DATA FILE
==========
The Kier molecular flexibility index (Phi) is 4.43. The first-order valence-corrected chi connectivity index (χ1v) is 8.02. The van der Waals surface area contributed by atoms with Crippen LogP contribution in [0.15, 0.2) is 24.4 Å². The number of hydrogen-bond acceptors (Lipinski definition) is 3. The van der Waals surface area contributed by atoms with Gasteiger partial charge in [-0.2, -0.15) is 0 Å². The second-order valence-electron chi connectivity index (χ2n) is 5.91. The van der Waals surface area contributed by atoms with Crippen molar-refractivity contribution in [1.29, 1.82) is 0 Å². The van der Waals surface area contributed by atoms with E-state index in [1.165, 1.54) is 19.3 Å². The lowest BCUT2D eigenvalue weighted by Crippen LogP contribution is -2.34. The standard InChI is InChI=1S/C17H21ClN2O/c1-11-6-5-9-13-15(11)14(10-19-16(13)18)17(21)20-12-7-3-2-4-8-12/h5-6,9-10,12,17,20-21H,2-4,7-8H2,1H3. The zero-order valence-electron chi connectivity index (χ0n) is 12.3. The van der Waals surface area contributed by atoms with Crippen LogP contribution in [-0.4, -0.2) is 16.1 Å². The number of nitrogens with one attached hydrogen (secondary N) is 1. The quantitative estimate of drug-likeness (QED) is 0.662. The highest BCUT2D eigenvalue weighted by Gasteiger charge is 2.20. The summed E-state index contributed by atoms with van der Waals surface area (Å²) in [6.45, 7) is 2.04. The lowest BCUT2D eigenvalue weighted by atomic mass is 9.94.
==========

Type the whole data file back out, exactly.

The Kier molecular flexibility index (Phi) is 4.43. The first-order valence-corrected chi connectivity index (χ1v) is 8.02. The van der Waals surface area contributed by atoms with Crippen LogP contribution in [0.15, 0.2) is 24.4 Å². The number of hydrogen-bond acceptors (Lipinski definition) is 3. The van der Waals surface area contributed by atoms with Gasteiger partial charge in [-0.2, -0.15) is 0 Å². The second-order valence-electron chi connectivity index (χ2n) is 5.91. The van der Waals surface area contributed by atoms with Crippen molar-refractivity contribution in [1.29, 1.82) is 0 Å². The van der Waals surface area contributed by atoms with E-state index in [1.165, 1.54) is 19.3 Å². The lowest BCUT2D eigenvalue weighted by Crippen LogP contribution is -2.34. The standard InChI is InChI=1S/C17H21ClN2O/c1-11-6-5-9-13-15(11)14(10-19-16(13)18)17(21)20-12-7-3-2-4-8-12/h5-6,9-10,12,17,20-21H,2-4,7-8H2,1H3. The zero-order valence-electron chi connectivity index (χ0n) is 12.3. The van der Waals surface area contributed by atoms with Crippen LogP contribution in [-0.4, -0.2) is 16.1 Å². The number of nitrogens with one attached hydrogen (secondary N) is 1. The quantitative estimate of drug-likeness (QED) is 0.662. The highest BCUT2D eigenvalue weighted by Gasteiger charge is 2.20. The summed E-state index contributed by atoms with van der Waals surface area (Å²) in [6.45, 7) is 2.04. The lowest BCUT2D eigenvalue weighted by atomic mass is 9.94.